Last year, I volunteered with the mentoring program run by MIT’s office of minority engineering. I was connected with a sophomore studying computer science.
It was actually my second year with the program, but the first go around went nowhere. Last year, I was determined to take the initiative to make it better by sending regular mails on some topic I thought would be useful to him.
This is the first couple of those:

When I do interviews I always ask the same two questions.

1 write a function that reverses a linked list in place. You should use only a constant amount of extra memory

2 write a function that computes x to the y power. Where y is an into.

That’s it. I’ve only had one person breeze through them. The majority probably only do one.

The second one was taught in 6.001. 6.01?

A friend of mine just switched from Intel to Google. He told me this book is great

Googling, it appears to be available in PDF. Not sure if that’s pirated. Haven’t read it myself

Have a good week

Here’s the second:

When we talked before, I mentioned (I think) that in classes like 6.005 (6.170 in my day), source control is mentioned but not stressed. I feel it’s a critical part of practical programming. To that end, I recommend that you try to do some basic GIT operations on some files. The dotfiles in your unix account would be a good start.

git init

git add .emacs

git add .cshrc

git commit

and so on.

I also recommend these readings:

the first couple chapters of this book:

To augment that:

and if all that isn’t enough, I suggest you become comfortable with the diff and patch commands. They have existed since the beginning of unix time (as in when I was a little kid and before) but I only learned to use them maybe 5 years ago. I wish I hadn’t waited that long.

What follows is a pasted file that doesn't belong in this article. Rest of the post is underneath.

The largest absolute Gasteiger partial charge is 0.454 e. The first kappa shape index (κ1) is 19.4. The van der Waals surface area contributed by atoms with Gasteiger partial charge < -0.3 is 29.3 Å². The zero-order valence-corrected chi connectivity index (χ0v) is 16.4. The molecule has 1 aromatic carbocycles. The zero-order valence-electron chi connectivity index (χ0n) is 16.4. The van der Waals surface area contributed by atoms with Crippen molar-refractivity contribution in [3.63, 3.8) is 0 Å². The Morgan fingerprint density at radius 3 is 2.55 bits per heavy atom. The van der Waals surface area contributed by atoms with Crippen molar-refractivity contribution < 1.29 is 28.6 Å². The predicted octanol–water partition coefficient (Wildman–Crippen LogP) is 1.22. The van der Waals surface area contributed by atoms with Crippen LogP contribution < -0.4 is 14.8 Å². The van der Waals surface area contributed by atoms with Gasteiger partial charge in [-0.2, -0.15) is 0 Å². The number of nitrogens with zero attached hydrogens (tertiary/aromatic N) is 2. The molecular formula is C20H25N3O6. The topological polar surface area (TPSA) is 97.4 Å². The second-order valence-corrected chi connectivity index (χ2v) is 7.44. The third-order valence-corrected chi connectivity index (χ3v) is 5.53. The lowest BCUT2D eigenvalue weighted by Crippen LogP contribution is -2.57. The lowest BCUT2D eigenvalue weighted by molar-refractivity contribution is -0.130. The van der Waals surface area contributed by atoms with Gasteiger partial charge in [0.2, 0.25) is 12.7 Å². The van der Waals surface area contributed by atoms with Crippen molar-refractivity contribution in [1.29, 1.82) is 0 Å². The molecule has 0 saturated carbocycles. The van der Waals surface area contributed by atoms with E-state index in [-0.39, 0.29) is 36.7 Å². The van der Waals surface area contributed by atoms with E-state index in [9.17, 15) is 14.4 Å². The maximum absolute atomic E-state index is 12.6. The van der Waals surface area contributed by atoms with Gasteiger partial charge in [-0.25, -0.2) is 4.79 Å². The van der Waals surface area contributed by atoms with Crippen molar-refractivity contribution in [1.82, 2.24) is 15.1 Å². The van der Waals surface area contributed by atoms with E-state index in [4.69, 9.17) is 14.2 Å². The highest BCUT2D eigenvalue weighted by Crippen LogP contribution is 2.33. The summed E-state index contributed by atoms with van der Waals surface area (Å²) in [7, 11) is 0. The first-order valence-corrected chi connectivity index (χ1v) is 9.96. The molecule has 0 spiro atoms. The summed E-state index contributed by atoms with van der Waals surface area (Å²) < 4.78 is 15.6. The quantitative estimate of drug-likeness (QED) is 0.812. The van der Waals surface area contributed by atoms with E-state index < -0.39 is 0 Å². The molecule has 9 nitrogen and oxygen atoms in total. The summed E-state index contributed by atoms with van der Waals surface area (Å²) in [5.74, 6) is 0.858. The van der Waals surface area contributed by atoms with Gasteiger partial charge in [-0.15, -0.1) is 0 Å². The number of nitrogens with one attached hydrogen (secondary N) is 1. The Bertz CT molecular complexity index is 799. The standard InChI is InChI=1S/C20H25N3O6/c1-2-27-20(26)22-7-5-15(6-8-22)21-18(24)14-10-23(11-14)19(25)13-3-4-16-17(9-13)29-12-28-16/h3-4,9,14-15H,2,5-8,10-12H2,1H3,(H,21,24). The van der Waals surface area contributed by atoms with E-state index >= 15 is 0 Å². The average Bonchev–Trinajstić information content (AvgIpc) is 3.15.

As it happens, many MIT classes expect students to submit problem sets/projects via a GIT push.
And a third:

As you make your way through MIT towards a career, I think it’s important to think about how you want to impact the world.
here are some of the people that I admire. Most of them are not programmers, but they have carved out a niche with an approach that can be learned from. I agree with everything he’s written. 
this entry is relevant to the stuff I’ve been saying about how I interview: In particular, he has good thoughts on starting your own thing (not that I’d know. I’ve always worked for Intel) I like the way he expects and appreciates excellence. you can learn a lot about designing stuff. The guy from eevblog does a podcast with someone else interviewing people doing cool stuff. It’s EE stuff but he teaches really well, I think. Can help with 6.002 an 6.003 I believe she never went to college.
SimonK and timecop are just hackers doing quadcopter type stuff. They were asked to design some stuff:
Mails to my mentee #1-3

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Miles's thoughts